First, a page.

Though there are a few more cringeworthy lyrics and a bit less cohesion than usual for Drake, "VIEWS" is still an album that only he could make.
It felt like the hot takes on VIEWS started coming in before the album even dropped. Drake's trajectory hit a definite peak last year with the impeccably-curated If You're Reading This It's Too Late, his triumphant Meek Mill beef, OVO Sound Radio, and "Hotline Bling"-- regardless of where you think all that music ranks in his overall discography, it catapulted him to the top dog position he'd been gunning for his whole career. What A Time To Be Alive was still warmly received, but even then, a few weeks after "Hotline Bling" hit the radio, you could feel the wheels of Drizzy's hype starting to slow just slightly. Whether you chalk it up to short attention spans, the fact that he sounded like he was playing catch-up to Future on the mixtape, or music fans' need for narratives and arcs, you could tell he'd be in a precarious position when it came time to release his next album. In hip hop, like in sports, momentum is a pretty palpable force.
All of Drake's pre-album singles were big events online ("Controlla," "Pop Style," and "One Dance" are easily the most-viewed songs on HNHH in the past few months), and it's looking like "One Dance" will even be The Boy's first number one single in the US. That's not necessarily momentum though-- that's pop stardom. That's the reason why Adele's worst-reviewed album was also her highest-selling, and the reason why Eminem is still one of the best-selling rappers in the country despite peaking over a decade ago. It seems like Drake always knew he was headed to the top, and although it was a struggle to get there, he maintained of-the-moment hipness throughout the climb. As soon as you reach the summit though, getting that zeitgeist back becomes a much tougher task.
VIEWS is markedly different than Drake's last two solo releases, which in the wake of the scattered-but-brilliant Take Care, were both amazingly-curated collections of sounds, flows, and moods. Drake debuted as a rapper/singer who could do any style he wanted to with varying degrees of awkwardness, but in recent year's he'd crystallized his vision, knowing exactly when to sing softly about girls and rap ferociously about his foes. Many have compared this new project to Take Care, and in the context of Drake's discography, it's not all that far off. Both are 80+ minutes (whereas IYRTITL and Nothing Was The Same both hover around 60), both have sequencing issues, and neither conforms to a single, or even a handful of moods. It's hard to tell whether this is a confident or a self-conscious move-- on Take Care, Drizzy was almost certainly running the gamut just to show us he could, but after laying down two effortless-sounding blueprints for the "vibes curation" so many newer artists' albums strive for, it's hard not to diagnose him with a mild case of doing-too-much on VIEWS.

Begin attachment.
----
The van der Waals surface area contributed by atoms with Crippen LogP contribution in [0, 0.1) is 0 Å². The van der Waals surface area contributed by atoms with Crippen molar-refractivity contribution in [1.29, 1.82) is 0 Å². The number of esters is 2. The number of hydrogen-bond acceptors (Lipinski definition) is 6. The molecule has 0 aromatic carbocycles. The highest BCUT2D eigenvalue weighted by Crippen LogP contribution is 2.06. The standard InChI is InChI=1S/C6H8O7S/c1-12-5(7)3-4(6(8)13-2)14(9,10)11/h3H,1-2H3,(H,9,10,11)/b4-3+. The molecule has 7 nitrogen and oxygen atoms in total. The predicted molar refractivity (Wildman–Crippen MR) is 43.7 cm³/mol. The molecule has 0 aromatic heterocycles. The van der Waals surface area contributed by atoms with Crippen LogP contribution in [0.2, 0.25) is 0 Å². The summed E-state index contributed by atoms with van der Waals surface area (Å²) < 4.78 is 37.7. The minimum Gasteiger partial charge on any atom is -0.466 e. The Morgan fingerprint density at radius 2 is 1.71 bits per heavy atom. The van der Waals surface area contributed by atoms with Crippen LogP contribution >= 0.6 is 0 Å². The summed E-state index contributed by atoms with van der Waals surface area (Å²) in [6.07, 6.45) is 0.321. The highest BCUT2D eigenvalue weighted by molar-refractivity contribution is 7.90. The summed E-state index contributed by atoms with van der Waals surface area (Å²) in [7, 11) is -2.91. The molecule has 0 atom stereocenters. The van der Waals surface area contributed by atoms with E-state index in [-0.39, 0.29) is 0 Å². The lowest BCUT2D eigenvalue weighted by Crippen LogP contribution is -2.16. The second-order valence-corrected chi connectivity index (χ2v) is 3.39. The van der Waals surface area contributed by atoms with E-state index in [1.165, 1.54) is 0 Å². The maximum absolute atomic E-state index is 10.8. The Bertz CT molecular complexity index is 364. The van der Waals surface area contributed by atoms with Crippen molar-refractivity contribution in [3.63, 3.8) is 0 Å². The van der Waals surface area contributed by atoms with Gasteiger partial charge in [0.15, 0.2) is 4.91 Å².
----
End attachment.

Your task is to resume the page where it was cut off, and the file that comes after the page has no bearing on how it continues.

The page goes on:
That much is clear, even from the start of "Keep The Family Close," a live instrumentation-bolstered slice of pomp that conjures "Earned It"-style visions of the singer stepping onstage for the first night of a Vegas residency. As cool and Sinatra-esque as Drake sounds while high-stepping over orchestral stabs, defining and distilling the zeitgeist seems like the last thing he's trying to do, which is exactly what the blurry nighttime stylings of NWTS and the icy trap of IYRTITL did. "9" and "Feel No Ways," two other early tracks, are also decidedly retro affairs, mining mid-'00s electropop and late-'00s chillwave for both of their '80s-inspired flavors. Drake's so big and influential that these could very well become dominant sounds in hip hop in the next year (and I hope they do!), but whereas his curation on the last two albums involved skillfully picking and choosing little aspects of hypermodern styles and flows to create a sound that perfectly fit the musical climates in which they were released, a good deal of VIEWS is made up of samples and sounds from bygone, even uncool, eras. Drake-as-lounge-lizard or Drake-as-Miami-Vice-character aren't what we're used to from a guy who's been known to outsource writing duties to young rappers with hotter flows. In some ways, VIEWS is Drake's sandals-with-socks album.